I heard about this place a few years back and decided to stop on my way back from visiting Eastern State prison in Philly. It was a rainy afternoon and when I finally found my way through the woods, it was like something to see. There is access from the road to the south, or through the main subdivision. It is a must see if you are near, even tho there is not a lot of stuff around, except the buildings.
The Concrete City was an early example of International Style architecture in the United States, built as company housing in 1911 for select employees of the Delaware, Lackawana and Western Railroad's coal division in Nanticoke, Pennsylvania
Each of the 22 buildings was divided into a duplex meant to house two families within the spare concrete spaces. The identical edifices were spread out around a central courtyard which contained tennis courts and a baseball field. Despite their intended futurism, life in the pure concrete community was far from Utopian. In addition to the rent of $8 a month, residence in the homes was surprisingly conditional requiring that tenants not only be a high-level employee at the mine, but also that English be their first language. Many families complained of near-constant damp creeping in through the stone walls, and the recreational areas were haunted by accidents such as a boy who drowned in the wading pool. Then there were the concrete outhouses which were located behind each of the homes. It was these bathrooms that would prove to be the downfall of the company town as the owners of the property refused to install an expensive but necessary sewer system, and instead simply abandoned the concrete city in 1924.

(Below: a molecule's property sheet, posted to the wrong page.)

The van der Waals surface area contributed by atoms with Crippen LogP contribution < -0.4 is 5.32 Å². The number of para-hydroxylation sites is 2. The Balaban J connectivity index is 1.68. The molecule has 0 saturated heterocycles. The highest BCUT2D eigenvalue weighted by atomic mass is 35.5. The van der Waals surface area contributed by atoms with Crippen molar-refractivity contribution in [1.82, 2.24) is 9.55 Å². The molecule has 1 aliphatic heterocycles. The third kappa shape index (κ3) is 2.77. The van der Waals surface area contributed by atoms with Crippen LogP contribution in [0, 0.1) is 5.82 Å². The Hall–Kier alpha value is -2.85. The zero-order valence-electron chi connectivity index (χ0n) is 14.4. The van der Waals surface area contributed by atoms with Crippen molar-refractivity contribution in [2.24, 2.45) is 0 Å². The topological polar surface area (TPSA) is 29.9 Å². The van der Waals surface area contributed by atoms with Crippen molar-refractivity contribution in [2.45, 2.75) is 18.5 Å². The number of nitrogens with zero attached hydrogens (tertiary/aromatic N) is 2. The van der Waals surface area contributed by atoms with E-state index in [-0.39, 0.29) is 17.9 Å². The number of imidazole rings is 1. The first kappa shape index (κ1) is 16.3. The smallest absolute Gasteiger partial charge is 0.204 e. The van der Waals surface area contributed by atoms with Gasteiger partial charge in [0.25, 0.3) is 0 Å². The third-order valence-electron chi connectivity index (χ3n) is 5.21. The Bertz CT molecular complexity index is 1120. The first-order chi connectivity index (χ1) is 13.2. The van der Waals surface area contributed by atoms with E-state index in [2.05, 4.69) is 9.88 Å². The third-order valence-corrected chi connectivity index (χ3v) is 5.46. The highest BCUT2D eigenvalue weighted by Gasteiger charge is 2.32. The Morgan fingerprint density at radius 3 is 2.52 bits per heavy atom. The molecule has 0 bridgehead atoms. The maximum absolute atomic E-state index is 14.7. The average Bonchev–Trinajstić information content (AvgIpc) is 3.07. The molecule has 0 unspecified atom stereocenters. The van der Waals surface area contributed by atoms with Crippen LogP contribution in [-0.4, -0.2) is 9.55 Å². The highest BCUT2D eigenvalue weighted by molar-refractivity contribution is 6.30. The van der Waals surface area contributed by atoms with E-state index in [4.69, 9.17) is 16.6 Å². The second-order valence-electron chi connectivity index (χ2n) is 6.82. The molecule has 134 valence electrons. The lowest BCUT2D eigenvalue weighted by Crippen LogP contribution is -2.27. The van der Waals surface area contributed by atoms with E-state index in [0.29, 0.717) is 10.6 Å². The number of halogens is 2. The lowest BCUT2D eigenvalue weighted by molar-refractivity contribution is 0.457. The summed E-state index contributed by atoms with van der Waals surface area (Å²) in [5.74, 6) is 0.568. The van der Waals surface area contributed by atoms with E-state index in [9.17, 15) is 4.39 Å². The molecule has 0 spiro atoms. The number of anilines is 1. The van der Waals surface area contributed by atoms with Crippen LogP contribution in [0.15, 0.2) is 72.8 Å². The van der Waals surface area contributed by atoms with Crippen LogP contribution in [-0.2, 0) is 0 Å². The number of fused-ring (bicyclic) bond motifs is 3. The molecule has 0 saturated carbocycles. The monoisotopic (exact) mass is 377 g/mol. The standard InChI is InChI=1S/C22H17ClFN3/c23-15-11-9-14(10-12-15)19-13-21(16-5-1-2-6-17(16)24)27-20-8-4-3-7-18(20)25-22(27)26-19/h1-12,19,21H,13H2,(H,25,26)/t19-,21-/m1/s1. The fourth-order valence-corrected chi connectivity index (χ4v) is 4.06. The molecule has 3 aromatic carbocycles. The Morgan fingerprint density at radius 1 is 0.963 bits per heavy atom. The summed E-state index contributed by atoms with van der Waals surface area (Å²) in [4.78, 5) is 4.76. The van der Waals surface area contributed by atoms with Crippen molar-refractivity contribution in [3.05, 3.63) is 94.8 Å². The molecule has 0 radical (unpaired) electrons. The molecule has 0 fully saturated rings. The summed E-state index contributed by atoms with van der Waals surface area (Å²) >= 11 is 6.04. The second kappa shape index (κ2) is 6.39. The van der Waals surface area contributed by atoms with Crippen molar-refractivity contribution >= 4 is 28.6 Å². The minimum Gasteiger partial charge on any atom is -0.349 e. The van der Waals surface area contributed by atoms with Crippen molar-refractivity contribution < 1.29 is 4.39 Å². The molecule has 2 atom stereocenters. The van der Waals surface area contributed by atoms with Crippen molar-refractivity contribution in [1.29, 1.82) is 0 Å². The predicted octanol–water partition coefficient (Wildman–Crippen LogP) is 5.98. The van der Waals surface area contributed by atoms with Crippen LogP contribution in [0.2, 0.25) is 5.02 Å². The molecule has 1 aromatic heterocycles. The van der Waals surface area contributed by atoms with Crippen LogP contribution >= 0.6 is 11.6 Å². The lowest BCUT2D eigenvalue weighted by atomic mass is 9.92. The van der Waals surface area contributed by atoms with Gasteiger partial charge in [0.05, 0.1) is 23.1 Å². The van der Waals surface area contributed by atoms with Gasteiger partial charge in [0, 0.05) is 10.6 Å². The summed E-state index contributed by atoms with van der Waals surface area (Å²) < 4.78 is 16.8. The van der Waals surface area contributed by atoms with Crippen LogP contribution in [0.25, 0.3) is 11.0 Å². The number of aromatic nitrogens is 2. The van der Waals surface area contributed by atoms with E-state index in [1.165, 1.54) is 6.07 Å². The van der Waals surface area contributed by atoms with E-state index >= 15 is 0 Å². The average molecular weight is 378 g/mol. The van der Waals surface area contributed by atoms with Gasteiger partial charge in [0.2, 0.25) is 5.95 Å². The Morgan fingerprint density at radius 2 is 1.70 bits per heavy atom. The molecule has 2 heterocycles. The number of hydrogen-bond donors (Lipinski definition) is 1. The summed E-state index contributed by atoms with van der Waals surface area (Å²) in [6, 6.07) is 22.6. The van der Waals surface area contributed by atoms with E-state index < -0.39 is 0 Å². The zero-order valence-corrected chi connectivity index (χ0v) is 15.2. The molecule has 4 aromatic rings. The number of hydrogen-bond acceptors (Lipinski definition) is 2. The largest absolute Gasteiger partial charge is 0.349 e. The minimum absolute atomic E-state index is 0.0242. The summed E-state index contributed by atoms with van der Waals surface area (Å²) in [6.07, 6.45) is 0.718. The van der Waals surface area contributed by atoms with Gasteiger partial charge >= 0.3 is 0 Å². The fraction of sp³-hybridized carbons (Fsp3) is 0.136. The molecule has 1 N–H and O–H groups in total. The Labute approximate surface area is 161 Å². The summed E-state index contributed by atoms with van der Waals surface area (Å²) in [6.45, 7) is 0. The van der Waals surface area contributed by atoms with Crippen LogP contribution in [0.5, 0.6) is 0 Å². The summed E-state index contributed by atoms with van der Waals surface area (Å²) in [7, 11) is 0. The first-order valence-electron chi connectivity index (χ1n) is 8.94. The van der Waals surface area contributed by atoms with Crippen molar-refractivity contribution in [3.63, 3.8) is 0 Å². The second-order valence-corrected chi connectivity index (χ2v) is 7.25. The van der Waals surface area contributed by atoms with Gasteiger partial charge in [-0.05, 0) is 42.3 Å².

Attempts were made to demolish the buildings, but after 100 sticks of dynamite were unable to significantly damage one of the stone homes, the city was left to just deteriorate. Today the Concrete City is a popular spot for graffiti artists and, conversely, law enforcement training exercises.